Palms - Palms
Ipecac Recordings
Post-Metal, Ambient Sludge
6 songs (46:55)
Release year: 2013
Ipecac Recordings
Reviewed by Goat

As far as dream band collaborations go, there’s no doubting that a few of us have occasionally wished for a different backing for Deftones’ Chino Moreno. Not to denigrate his backing band, but as good as the cathartic groove provided is, it can sometimes feel like a step below what the undeniably talented vocalist deserves. Step up members of the late and much lamented Isis, then, Bryant Clifford Meyer, Jeff Caxide, and Aaron Harris, people who know full well how to put an epic soundscape together, and you have the ingredients for something very special indeed. And the resulting mix is that in spades, the perfect combination of Isis at its most melodic and cinematic and Deftones at its most contemplative and yearning.

‘Isitones’? ‘Deftisis’? You can see why they chose the softer title after listening, rather than picking something that sounds like a skin disease. Given the parent bands’ multifaceted sounds, Palms could have ended up as a groovy stomp-a-thon, but instead the group have largely mixed the two at their most beautiful. We do get hints at the past heaviness of Isis, yet always shackled and put to work in launching Moreno’s vocals into the stratosphere, and mainly early in the album. Opener Future Warrior, for example, opens with new-age-y synths and tapping drums, yet quickly develops into something much more like an Isis song, the guitar riffs at their heaviest. The following Patagonia mellows things down a lot, moving towards heaviness yet always shying away from it, and Mission Sunset takes a good half of its nine-minute running time to build up into an impassioned plea from Moreno, and then returns to its gentle, blissed-out post-rocky smoothness. That smoothness flows through much of the rest of the album, from the oddly infectious Shortwave Radio to the closing, almost ambient Antarctic Handshake, a nine-minute meander through buzzing drone and soft, melodic textures that ends with strummed riffs amidst an aural waterfall.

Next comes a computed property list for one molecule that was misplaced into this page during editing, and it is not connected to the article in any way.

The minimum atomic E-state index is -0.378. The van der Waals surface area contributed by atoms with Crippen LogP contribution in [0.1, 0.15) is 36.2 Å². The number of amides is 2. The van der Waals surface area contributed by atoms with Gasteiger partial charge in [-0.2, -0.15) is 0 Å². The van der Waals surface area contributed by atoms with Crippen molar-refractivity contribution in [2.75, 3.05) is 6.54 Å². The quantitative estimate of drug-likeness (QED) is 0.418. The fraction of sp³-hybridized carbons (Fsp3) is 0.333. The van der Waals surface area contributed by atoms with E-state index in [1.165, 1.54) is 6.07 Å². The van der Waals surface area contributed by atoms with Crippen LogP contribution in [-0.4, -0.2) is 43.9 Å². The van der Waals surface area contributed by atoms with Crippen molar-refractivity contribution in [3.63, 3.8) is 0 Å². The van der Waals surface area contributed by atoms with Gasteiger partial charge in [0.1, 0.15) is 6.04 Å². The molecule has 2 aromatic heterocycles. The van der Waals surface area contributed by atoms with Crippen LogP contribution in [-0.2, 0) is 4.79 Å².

One of the most impressive things about Palms is how natural this collaboration is, how right and fitting the songs are, how well they flow through your ears like aural chocolate. It was a real shame when Isis split up, as although the band stated that it had achieved everything that they set out to do there was still something of a hole left. A softer, gentler version fronted by Moreno is definitely welcome, despite the fact that it really does little new or different from what we’ve heard before. Here’s hoping Palms is a project that will go onto do just that; in the meantime, this is a lovely listen that will please fans of both the original bands.

Killing Songs :
Future Warrior, Mission Sunset, Shortwave Radio
Goat quoted 80 / 100
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There are 2 replies to this review. Last one on Wed Jun 26, 2013 3:53 am
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